In view of the helpful attitude adopted by the Leader of the Opposition on this matter, could not a message go out from this House to Her Majesty's troops in Northern Ireland telling them that this House is united in ensuring that the troops act in complete conformity with the law and that they have the House behind them in all they do?

Mr. Maudling

That would be very fair and right.

Mr. Sheldon

But this House must always be very jealous of its rights when the Home Secretary comes here at 3.30 in the afternoon with new legislation which the House is asked to pass in one day. May I ask the right hon. Gentleman what is the position of those hon. Members, particularly those in Northern Ireland, who may not be here this afternoon and may have an undoubted interest in this Bill? What arrangements have been made to notify them of this impending legislation? [Interruption.] This is a serious matter. This issue does not appear on the Order Paper, and many hon. Members will have looked at that document to see the agenda for today's business. Surely a matter which does not appear on the Order Paper as a subject for debate should be given special treatment to enable hon. Members to be informed, by whatever means available, of any change of business. What efforts has the Home Secretary made to this end?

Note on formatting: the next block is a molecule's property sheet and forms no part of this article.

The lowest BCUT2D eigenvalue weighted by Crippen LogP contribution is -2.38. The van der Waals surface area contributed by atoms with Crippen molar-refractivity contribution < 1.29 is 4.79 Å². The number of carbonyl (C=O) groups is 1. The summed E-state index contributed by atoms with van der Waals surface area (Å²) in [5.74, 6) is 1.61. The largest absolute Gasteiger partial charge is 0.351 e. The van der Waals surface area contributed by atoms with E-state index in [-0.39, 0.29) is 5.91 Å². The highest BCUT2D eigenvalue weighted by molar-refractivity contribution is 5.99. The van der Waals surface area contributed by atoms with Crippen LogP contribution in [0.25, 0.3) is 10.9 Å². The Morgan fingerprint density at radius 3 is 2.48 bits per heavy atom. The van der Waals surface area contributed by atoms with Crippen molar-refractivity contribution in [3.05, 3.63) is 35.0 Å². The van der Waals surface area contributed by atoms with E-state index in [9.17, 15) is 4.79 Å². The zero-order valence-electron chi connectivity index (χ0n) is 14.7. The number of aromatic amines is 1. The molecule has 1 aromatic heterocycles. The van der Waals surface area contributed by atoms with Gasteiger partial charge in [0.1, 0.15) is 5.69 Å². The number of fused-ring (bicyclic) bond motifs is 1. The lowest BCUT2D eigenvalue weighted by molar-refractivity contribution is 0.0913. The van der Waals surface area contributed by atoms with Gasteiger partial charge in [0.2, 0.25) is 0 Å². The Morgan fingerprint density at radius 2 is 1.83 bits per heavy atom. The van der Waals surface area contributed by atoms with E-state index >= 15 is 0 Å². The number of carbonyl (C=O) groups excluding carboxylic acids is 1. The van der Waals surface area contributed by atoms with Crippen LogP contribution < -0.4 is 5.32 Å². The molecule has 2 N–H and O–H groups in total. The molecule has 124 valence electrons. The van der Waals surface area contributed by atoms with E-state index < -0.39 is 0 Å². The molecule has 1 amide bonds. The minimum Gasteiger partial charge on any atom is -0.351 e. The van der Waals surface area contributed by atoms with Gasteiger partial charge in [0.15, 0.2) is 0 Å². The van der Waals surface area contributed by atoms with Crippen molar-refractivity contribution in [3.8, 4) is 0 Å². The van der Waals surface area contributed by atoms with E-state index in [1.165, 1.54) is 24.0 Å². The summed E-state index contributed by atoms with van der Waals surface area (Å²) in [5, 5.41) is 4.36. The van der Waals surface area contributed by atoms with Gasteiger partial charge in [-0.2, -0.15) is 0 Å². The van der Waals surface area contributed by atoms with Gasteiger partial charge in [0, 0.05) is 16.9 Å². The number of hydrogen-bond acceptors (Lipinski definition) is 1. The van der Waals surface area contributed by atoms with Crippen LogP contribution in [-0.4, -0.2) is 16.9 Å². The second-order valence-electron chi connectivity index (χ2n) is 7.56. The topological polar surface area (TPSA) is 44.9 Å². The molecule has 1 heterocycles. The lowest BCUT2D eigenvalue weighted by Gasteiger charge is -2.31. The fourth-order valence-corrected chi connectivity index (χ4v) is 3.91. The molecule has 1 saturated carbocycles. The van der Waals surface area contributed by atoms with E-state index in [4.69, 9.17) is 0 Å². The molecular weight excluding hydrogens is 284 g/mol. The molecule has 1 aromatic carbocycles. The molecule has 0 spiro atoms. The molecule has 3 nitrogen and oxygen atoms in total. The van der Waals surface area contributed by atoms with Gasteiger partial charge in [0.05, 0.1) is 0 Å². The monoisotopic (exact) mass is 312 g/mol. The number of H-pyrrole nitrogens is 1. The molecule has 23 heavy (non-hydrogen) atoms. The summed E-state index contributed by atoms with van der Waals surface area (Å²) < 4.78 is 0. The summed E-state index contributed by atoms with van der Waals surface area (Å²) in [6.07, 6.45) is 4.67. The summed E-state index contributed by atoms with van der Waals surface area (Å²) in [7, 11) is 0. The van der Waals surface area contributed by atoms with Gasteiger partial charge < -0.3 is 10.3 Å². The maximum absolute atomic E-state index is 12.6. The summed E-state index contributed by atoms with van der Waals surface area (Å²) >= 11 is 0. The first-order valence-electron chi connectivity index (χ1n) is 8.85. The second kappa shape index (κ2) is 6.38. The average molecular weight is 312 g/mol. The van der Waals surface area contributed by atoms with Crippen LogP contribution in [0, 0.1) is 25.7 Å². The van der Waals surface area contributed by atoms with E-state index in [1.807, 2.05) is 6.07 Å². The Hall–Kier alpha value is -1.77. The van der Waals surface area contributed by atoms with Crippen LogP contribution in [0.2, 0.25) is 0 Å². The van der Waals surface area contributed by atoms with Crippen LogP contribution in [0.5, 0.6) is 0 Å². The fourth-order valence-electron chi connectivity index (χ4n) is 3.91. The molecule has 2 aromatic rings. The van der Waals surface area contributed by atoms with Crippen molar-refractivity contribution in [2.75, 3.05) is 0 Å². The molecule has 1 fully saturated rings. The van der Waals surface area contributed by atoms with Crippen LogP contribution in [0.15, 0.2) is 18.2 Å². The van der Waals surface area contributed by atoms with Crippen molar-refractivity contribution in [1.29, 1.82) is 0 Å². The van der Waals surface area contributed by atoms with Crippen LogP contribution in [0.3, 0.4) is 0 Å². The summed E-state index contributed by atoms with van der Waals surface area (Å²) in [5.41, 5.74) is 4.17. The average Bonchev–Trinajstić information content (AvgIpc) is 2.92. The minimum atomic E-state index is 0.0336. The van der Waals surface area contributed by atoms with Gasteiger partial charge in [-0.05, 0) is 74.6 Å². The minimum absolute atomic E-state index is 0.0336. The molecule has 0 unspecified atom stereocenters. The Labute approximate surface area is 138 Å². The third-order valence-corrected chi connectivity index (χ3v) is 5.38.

Mr. Maudling

The judgment was delivered only this morning, and I have made a statement to this House at the earliest possible moment.

Mr. Harold Wilson

In view of the remarks of the hon. Member for Horn-castle (Mr. Tapsell), who genuinely and sincerely misunderstood what I said, could I again ask the right hon. Gentleman to come back to the point of immunity? I was not referring to immunity in respect of crimes of murder and arrest, but I was pressing the right hon. Gentleman—and he said that the Attorney-General would deal with this matter tonight—to deal with the position of those against whom proceedings could be taken, as they were taken against Mr. Hume; and, of course, Mr. Hume's case has been quashed by this ruling. I refer to those who would not be proceeded against in Northern Ireland as a result of the ruling of the Divisional Court but who again might be the subject of new proceedings once we have made the matter legal. May we have an assurance—I do not ask for it now since it can be dealt with by the Attorney-General this evening—that there will be no new proceeding as a result of the validation by this House, if we so decide to validate, of the position of the troops and of the kind of alleged offence which Mr. Hume was supposed to have committed?